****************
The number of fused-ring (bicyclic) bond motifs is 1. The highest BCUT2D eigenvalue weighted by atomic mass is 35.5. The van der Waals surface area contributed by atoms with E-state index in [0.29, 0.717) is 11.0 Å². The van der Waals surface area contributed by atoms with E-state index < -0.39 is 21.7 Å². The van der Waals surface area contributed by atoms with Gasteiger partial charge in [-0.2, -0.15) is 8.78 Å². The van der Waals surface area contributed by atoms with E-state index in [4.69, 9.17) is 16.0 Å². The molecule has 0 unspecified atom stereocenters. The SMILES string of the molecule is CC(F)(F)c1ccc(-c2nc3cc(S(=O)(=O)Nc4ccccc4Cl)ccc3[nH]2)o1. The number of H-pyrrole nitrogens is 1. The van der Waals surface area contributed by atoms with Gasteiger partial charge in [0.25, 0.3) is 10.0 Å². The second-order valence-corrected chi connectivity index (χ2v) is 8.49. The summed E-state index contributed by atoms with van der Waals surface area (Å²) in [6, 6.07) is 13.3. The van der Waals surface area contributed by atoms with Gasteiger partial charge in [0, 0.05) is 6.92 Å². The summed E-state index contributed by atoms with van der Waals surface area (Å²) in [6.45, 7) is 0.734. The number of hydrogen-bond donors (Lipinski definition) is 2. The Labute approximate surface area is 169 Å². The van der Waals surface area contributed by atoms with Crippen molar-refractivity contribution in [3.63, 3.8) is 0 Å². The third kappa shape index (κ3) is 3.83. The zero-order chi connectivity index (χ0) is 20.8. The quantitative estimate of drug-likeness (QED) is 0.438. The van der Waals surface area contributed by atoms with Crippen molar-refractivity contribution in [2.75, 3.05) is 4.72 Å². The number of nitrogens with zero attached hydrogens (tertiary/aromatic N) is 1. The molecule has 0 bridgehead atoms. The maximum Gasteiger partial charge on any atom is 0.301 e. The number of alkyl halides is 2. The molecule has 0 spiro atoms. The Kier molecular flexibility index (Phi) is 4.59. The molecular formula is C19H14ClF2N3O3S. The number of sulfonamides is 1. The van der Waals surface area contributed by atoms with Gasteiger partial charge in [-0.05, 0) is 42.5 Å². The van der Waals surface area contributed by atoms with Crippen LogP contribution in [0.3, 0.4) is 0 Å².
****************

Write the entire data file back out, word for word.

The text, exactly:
The number of fused-ring (bicyclic) bond motifs is 1. The highest BCUT2D eigenvalue weighted by atomic mass is 35.5. The van der Waals surface area contributed by atoms with E-state index in [0.29, 0.717) is 11.0 Å². The van der Waals surface area contributed by atoms with E-state index < -0.39 is 21.7 Å². The van der Waals surface area contributed by atoms with Gasteiger partial charge in [-0.2, -0.15) is 8.78 Å². The van der Waals surface area contributed by atoms with E-state index in [4.69, 9.17) is 16.0 Å². The molecule has 0 unspecified atom stereocenters. The SMILES string of the molecule is CC(F)(F)c1ccc(-c2nc3cc(S(=O)(=O)Nc4ccccc4Cl)ccc3[nH]2)o1. The number of H-pyrrole nitrogens is 1. The van der Waals surface area contributed by atoms with Gasteiger partial charge in [0.25, 0.3) is 10.0 Å². The second-order valence-corrected chi connectivity index (χ2v) is 8.49. The summed E-state index contributed by atoms with van der Waals surface area (Å²) in [6, 6.07) is 13.3. The van der Waals surface area contributed by atoms with Gasteiger partial charge in [0, 0.05) is 6.92 Å². The summed E-state index contributed by atoms with van der Waals surface area (Å²) in [6.45, 7) is 0.734. The number of hydrogen-bond donors (Lipinski definition) is 2. The Labute approximate surface area is 169 Å². The van der Waals surface area contributed by atoms with Crippen molar-refractivity contribution in [3.63, 3.8) is 0 Å². The third kappa shape index (κ3) is 3.83. The zero-order chi connectivity index (χ0) is 20.8. The quantitative estimate of drug-likeness (QED) is 0.438. The van der Waals surface area contributed by atoms with Crippen molar-refractivity contribution in [2.75, 3.05) is 4.72 Å². The number of nitrogens with zero attached hydrogens (tertiary/aromatic N) is 1. The molecule has 0 bridgehead atoms. The maximum Gasteiger partial charge on any atom is 0.301 e. The number of alkyl halides is 2. The molecule has 0 spiro atoms. The Kier molecular flexibility index (Phi) is 4.59. The molecular formula is C19H14ClF2N3O3S. The number of sulfonamides is 1. The van der Waals surface area contributed by atoms with Gasteiger partial charge in [-0.05, 0) is 42.5 Å². The van der Waals surface area contributed by atoms with Crippen LogP contribution in [0.3, 0.4) is 0 Å².